Alex is a sweet kid with huge lips, glasses and ears that stick out. To an adult, he’s an adorably awkward adolescent who hasn’t grown into his features. To his peers, he’s a target.
Every day his school bus ride is a gauntlet of humiliation. He’s punched, choked and stabbed with pencils. When he comes home, his sister calls him a loser. But Alex smiles because at this point he’s used to it.
His parents complain to the school, the school mildly scolds the bullies and the cycle of violence continues. It’s enough to leave Alex’s mother feeling helpless and Alex resigned to his fate.
Alex’s story is intertwined with the stories of four other tortured children. Lesbian Kelby is a pariah to students and teachers alike in her small Oklahoma town. Fourteen-year-old Ja’Maya was so distressed that she brought a gun on the bus and now resides in a state corrections mental hospital. Tyler Long’s parents represent him in the film, since his bullies drove him to take his life. The most disturbing case may be that of Ty Smalley, who committed suicide at 11.
All of that is disturbing. But Bully isn’t sure what to do with any of it.
That’s the problem with Bully, Lee Hirsch’s (Act of Honor) well meaning but frustrating documentary. Hirsch offers no answers, no deeper look at the problem. It’s a movie whose total purpose seems to be getting the audience to think that’s a shame.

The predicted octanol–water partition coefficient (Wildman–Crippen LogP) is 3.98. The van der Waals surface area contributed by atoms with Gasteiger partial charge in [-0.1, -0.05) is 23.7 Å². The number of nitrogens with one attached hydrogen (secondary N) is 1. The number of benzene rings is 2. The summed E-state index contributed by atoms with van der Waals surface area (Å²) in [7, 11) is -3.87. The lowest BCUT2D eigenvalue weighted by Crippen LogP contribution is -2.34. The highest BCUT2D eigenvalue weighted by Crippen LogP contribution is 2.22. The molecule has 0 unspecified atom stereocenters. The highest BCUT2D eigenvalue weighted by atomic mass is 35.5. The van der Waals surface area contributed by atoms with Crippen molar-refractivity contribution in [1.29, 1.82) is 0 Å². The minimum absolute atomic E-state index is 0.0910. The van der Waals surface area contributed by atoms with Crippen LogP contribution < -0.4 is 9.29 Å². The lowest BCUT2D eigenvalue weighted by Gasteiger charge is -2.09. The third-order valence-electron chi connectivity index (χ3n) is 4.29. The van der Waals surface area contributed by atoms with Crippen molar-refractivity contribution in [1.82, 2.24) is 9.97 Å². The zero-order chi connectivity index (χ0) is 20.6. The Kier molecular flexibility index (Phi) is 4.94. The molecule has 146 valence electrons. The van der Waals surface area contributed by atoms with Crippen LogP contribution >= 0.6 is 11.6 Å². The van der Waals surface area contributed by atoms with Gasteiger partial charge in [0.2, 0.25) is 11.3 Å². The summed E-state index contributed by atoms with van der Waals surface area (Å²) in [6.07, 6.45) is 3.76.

The audience going to see Bully will be inclined to agree with Hirsch that bullies are mean, children who are regularly tormented are fragile and schools bad at handling the issue. That isn’t enough to make a good movie.
Actual bullies probably won’t be checking out the film. If they do, it might only encourage them, since video evidence of assault is apparently dismissed by school administrators.
Simply hoping that people will decide to be nicer is the equivalent of wishing on a star for world peace: It’s a lovely thought, but pretty ineffective. Anti-bullying rallies only serve to gather like-minded people to tsk at those causing problems.
As for winning hearts and minds, I doubt Bully will. At my screening two boys about Alex’s age yawned and squirmed, asking loudly is it over? as the credits rolled.
The film would more accurately be called Bullied, since its subjects are on the receiving end of mental and physical abuse. The root of the problem isn’t Alex or his tortured peers; it’s the kid behind the fist. If a movie wants to be part of the solution, that’s where it should be looking.